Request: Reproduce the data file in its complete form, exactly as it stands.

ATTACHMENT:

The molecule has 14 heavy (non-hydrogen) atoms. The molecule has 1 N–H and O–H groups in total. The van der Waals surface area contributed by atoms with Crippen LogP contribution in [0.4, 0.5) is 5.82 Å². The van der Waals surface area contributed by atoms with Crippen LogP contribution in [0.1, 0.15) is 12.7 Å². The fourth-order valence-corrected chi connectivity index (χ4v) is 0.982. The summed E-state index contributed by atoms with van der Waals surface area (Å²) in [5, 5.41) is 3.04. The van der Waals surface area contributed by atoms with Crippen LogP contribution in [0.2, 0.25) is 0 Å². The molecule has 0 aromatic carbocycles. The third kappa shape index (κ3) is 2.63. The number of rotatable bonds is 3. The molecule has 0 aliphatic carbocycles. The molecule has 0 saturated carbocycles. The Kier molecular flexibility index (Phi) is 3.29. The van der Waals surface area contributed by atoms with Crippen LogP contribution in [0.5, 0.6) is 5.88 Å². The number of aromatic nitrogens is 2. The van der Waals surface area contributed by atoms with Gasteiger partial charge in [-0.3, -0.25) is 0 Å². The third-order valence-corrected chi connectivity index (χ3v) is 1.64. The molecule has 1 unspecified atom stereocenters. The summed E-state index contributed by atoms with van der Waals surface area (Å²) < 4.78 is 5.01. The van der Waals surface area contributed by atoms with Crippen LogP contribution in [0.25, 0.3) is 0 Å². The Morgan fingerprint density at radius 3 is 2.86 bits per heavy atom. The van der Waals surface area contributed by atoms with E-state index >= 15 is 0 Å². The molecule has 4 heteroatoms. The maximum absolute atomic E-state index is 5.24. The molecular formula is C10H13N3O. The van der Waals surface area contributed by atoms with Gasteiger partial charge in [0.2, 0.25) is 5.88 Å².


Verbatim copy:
The molecule has 14 heavy (non-hydrogen) atoms. The molecule has 1 N–H and O–H groups in total. The van der Waals surface area contributed by atoms with Crippen LogP contribution in [0.4, 0.5) is 5.82 Å². The van der Waals surface area contributed by atoms with Crippen LogP contribution in [0.1, 0.15) is 12.7 Å². The fourth-order valence-corrected chi connectivity index (χ4v) is 0.982. The summed E-state index contributed by atoms with van der Waals surface area (Å²) in [5, 5.41) is 3.04. The van der Waals surface area contributed by atoms with Crippen LogP contribution in [0.2, 0.25) is 0 Å². The molecule has 0 aromatic carbocycles. The third kappa shape index (κ3) is 2.63. The number of rotatable bonds is 3. The molecule has 0 aliphatic carbocycles. The molecule has 0 saturated carbocycles. The Kier molecular flexibility index (Phi) is 3.29. The van der Waals surface area contributed by atoms with Crippen LogP contribution in [0.5, 0.6) is 5.88 Å². The number of aromatic nitrogens is 2. The van der Waals surface area contributed by atoms with Gasteiger partial charge in [-0.3, -0.25) is 0 Å². The third-order valence-corrected chi connectivity index (χ3v) is 1.64. The molecule has 1 unspecified atom stereocenters. The summed E-state index contributed by atoms with van der Waals surface area (Å²) < 4.78 is 5.01. The van der Waals surface area contributed by atoms with Crippen LogP contribution in [0.25, 0.3) is 0 Å². The Morgan fingerprint density at radius 3 is 2.86 bits per heavy atom. The van der Waals surface area contributed by atoms with E-state index >= 15 is 0 Å². The molecule has 4 heteroatoms. The maximum absolute atomic E-state index is 5.24. The molecular formula is C10H13N3O. The van der Waals surface area contributed by atoms with Gasteiger partial charge in [0.2, 0.25) is 5.88 Å².